Wednesday, June 17, 2009

The Sovereignty Claims of Indigenous Peoples

Think about it from their perspective. Assume you are part of a group that has inhabited a place for at least a thousand years. Your ceremonies and traditions date back a lot farther than those of the interlopers who now control every aspect of your life.  Your people have been connected to that particular place for all of recorded history.  Yet, now, the national government that surrounds you wants to dictate what you can and cannot do with your land and how your children should be educated.. That national government has sold the mineral rights out from under you (and kept all the money), polluted the waters you depend on, and stripped the forest that has always been your primary source of food. Wouldn't you be angry?

There are more than 300 million indigenous people in the world in this situation. There are at least 5000 different first nations in more than 70 countries. Most of these groups are fighting for their survival -- arguing that they should have control over their ancestral lands and be allowed to decide what happens within their borders.  In most instances, though, their sovereignty claims have been rejected.  In the United States, many Native Americans live in the worst economic conditions in the country.  They do not control what happens in their lives. While some Americans blame the tribes for their current circumstances, there can be no question that the American government has refused to allow the Indians to control their land and water and has not lived up to the promises that the American government has made over the past several hundred years.  In Australia, Latin America, Asia and in parts of Europe, First Peoples struggle for recognition and fair treatment.  While the United Nations has, after 25 years of discussion, finally passed a non-binding Declaration on the Rights of Indigenous Peoples, the United States, Canada, Australia and New Zealand, all with significant indigenous populations voted against it.  While the Declaration talks about recognition, it provides no imperative for the recognition of  the sovereignty claims of First Nations.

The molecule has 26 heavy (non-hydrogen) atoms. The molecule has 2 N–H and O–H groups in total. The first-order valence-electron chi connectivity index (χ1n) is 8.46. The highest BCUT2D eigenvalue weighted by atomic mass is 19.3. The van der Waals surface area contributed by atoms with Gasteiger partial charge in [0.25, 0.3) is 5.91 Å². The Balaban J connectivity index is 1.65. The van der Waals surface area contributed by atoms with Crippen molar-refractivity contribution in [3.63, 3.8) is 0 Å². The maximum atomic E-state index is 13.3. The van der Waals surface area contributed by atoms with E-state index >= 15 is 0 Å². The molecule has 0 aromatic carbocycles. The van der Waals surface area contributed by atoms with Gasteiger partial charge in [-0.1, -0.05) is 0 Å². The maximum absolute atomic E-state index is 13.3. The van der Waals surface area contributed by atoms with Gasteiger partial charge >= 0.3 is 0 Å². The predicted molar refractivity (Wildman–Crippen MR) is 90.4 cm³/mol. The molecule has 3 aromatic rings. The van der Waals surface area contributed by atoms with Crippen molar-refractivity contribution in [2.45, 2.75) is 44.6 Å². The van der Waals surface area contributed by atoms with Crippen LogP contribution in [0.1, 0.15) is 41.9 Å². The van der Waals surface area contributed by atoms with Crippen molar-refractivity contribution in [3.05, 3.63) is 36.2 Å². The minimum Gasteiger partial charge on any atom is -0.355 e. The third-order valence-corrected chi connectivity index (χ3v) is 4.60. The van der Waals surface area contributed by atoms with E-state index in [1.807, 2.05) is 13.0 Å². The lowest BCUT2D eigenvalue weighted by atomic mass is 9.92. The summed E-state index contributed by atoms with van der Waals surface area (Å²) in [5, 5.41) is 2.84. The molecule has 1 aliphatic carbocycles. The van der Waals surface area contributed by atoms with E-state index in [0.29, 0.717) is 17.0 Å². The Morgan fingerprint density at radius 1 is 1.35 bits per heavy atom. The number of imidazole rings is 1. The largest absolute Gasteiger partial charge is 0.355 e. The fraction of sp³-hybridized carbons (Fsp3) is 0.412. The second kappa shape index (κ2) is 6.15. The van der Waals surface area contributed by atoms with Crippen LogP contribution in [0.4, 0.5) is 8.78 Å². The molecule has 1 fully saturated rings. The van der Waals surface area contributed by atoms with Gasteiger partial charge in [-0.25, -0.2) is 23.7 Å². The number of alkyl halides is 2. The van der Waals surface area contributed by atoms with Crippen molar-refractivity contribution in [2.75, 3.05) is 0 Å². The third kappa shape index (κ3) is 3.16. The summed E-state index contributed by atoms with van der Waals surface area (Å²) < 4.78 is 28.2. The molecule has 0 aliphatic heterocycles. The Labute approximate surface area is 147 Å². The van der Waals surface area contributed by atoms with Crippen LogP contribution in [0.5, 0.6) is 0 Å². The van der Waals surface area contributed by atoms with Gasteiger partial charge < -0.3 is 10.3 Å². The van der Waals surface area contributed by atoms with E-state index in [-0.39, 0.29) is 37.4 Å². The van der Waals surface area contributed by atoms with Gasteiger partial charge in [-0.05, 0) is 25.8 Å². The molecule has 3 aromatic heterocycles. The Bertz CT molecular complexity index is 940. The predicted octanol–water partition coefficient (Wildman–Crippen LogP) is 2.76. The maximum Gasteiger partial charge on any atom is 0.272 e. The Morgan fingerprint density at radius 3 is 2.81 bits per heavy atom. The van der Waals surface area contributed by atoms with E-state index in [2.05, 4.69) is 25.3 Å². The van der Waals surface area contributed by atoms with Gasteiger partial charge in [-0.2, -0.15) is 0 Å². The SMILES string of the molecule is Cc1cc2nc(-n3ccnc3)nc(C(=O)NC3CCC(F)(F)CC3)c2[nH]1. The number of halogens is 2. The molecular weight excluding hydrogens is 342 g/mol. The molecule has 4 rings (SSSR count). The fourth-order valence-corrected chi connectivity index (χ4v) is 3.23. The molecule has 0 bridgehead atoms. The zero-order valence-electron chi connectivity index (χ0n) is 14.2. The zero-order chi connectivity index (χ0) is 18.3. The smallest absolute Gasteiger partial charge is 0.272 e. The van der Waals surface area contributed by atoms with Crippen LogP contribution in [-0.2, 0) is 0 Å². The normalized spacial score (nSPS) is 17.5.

In Canada, First Nations control the land (reserves) on which they live.  They have rights of various kinds (both through treaties and constitutional mandates) that fall short of sovereignty, but guarantee greater independence than almost anywhere else in the world.  The Sarayaku in Ecuador, the Mapuche in Chile, the Amerindians in Guyana, the Adivasi in India, and the Yonggom in Papue New Guinea have far fewer protections.  In Israel, the 46 Bedouin communities in the Negev are not even listed on official government maps and their long-standing  land claims have never been addressed by the Israeli Supreme Court. 

Sovereignty (i.e. full recognition of their status as independent states) may be beyond what
First Nations can hope for in this era, but greater autonomy -- and perhaps even independence with regard to a range of resource, education, and justice issues-- ought to be negotiable.  

I don't see, though, how the sovereignty claims of First Peoples can be resolved in the courts of the very countries that have preempted their rights.  And, I don't think it is very likely that existing national governments will agree to have these claims adjudicated in international courts. To do so would mean allowing international bodies to contravene national sovereignty. (We've heard that argument a lot in the United States whenever questions of the World Court's jurisdiction are raised). That leaves the entire burden on individual First Nations to mobilize political support (both locally and globally). Given their lack of financial resources and their unwilling to engage in domestic politics (which would put them in the same position as any other interest group in a country when what they want is recognition of their sovereign rights), this is not a promising strategy. An international mediation approach might be worth considering.  In the same way that mediation has been used to resolve war and peace issues between contending nations as well as among waring factions within a country, it could be used to provide an in informal context in which national governments and First Nations could explore alternatives to full sovereignty.